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Some aver that the Ghaist was never seen or heard of from the time he landed the “Mammy wife,” her persistent enquiries as to the peculiarity of the form of his feet and the colour of his eyes, having caused his immediate disappearance from the district. The gudewife of Farmerton, tradition however saith, had a male child, born on the same night that the Ghaist brought the “Mammy" to her house, and that this child when he grew up to manhood became celebrated for

courage

and valour. As the brownie still continued his midnight wanderings, and no one daring to "speak” to the spirit of the murdered vassal, this youth, when returning home one dark night accidentally met the Ghaist, and boldly demanded to know the cause of his wanderings :

About himsel wi hazell staff,

He made ane roundlie score;
And said, “My lad, in name o' Gyde,

What doe you wander for?'” The Ghaist replied by confessing the offences of his life, and thereafter immediately vanished. He was never more seen in the parish of Ferne!

CHAPTER XXVII.

CARESTON CASTLE.

From love of art, and taste withal,

Some sweetly hallow every scene,
But for Vandalic plunder, all

Must execrate the name of Skene.

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RELUCTANTLY bidding adieu to the mystical and bewitching Ferne, we shall now pay a visit to the ancient and interesting Castle of Careston, a short distance to the eastward, on what may be still termed the braes of Angus.

The origin of the name of Careston, or Caraldstone is involved in much obscurity. Some authorities trace the derivation to the Ossianic hero, Carril ; and others, to the now disused Celtic word, Carald, denoting the quality, red. Others, again, assume from an expression that occurs in a decreet of valuation of the teinds in 1758, viz., "the lands and barony of Caraldstone, formerly called Fuirdstone, with the tower, fortalice, manor places” &c, that Careston was known at one time by the name of Fuirdstone.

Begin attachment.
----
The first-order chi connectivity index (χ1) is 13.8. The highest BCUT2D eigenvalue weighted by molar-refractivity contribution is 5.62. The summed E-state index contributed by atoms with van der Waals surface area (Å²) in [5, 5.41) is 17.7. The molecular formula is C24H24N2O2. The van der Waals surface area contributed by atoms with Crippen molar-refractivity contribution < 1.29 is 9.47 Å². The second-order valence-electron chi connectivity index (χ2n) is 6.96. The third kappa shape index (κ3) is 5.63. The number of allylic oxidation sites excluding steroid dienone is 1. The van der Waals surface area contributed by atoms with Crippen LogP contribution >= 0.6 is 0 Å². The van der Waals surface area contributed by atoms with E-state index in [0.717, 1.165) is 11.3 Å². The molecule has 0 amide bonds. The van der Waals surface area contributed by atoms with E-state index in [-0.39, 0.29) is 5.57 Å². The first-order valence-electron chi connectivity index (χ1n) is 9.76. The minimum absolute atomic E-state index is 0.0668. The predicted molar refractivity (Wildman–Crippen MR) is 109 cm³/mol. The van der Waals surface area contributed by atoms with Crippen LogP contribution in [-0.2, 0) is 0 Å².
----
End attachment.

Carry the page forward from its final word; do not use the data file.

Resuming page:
The more probable source, however, appears to be that which is indicated in the preface to the Registrum de Aberbrothic :“A person of the name of Bricius occurs in very early charters as judex' of Angus, probably holding his office under the great Earls. In 1219, Adam was judex of the Earl's Court. Some six years later he became judex of the King's Court, and his brother Keraldus succeeded to his office in the Court of the Earl ; for in the year 1227, we find the brothers acting together, and styled respectively ‘judex' of Angus, and ‘judex of our Lord the King. The dwelling of Keraldus received the name of

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Keraldiston,' now Caraldstoun; and the office of judex becoming heritable, and taking its Scotch title of 'Dempster,' gave name to the family who for many generations held the lands of Caraldstoun and performed the office of Dempster to the Parliaments of Scotland.”